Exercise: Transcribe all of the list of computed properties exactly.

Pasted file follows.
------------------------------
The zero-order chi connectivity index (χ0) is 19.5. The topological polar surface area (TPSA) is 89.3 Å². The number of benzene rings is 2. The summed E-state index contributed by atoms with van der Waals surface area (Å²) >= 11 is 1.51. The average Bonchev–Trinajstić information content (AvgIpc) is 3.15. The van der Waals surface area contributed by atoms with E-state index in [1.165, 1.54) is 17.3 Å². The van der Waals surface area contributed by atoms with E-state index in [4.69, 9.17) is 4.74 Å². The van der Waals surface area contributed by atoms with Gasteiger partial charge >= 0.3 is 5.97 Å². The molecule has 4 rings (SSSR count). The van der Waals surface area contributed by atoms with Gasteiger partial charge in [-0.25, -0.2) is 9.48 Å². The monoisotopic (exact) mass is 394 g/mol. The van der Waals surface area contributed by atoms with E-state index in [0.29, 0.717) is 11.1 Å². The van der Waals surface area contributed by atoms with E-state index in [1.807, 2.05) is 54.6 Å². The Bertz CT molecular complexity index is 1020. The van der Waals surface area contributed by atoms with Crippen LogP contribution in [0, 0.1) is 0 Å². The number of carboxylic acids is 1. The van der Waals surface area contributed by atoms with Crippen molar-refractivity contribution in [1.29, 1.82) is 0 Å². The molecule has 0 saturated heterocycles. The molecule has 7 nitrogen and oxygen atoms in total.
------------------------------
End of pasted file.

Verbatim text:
The zero-order chi connectivity index (χ0) is 19.5. The topological polar surface area (TPSA) is 89.3 Å². The number of benzene rings is 2. The summed E-state index contributed by atoms with van der Waals surface area (Å²) >= 11 is 1.51. The average Bonchev–Trinajstić information content (AvgIpc) is 3.15. The van der Waals surface area contributed by atoms with E-state index in [1.165, 1.54) is 17.3 Å². The van der Waals surface area contributed by atoms with E-state index in [4.69, 9.17) is 4.74 Å². The van der Waals surface area contributed by atoms with Gasteiger partial charge >= 0.3 is 5.97 Å². The molecule has 4 rings (SSSR count). The van der Waals surface area contributed by atoms with Gasteiger partial charge in [-0.25, -0.2) is 9.48 Å². The monoisotopic (exact) mass is 394 g/mol. The van der Waals surface area contributed by atoms with E-state index in [0.29, 0.717) is 11.1 Å². The van der Waals surface area contributed by atoms with E-state index in [1.807, 2.05) is 54.6 Å². The Bertz CT molecular complexity index is 1020. The van der Waals surface area contributed by atoms with Crippen LogP contribution in [0, 0.1) is 0 Å². The number of carboxylic acids is 1. The van der Waals surface area contributed by atoms with Crippen molar-refractivity contribution in [1.29, 1.82) is 0 Å². The molecule has 0 saturated heterocycles. The molecule has 7 nitrogen and oxygen atoms in total.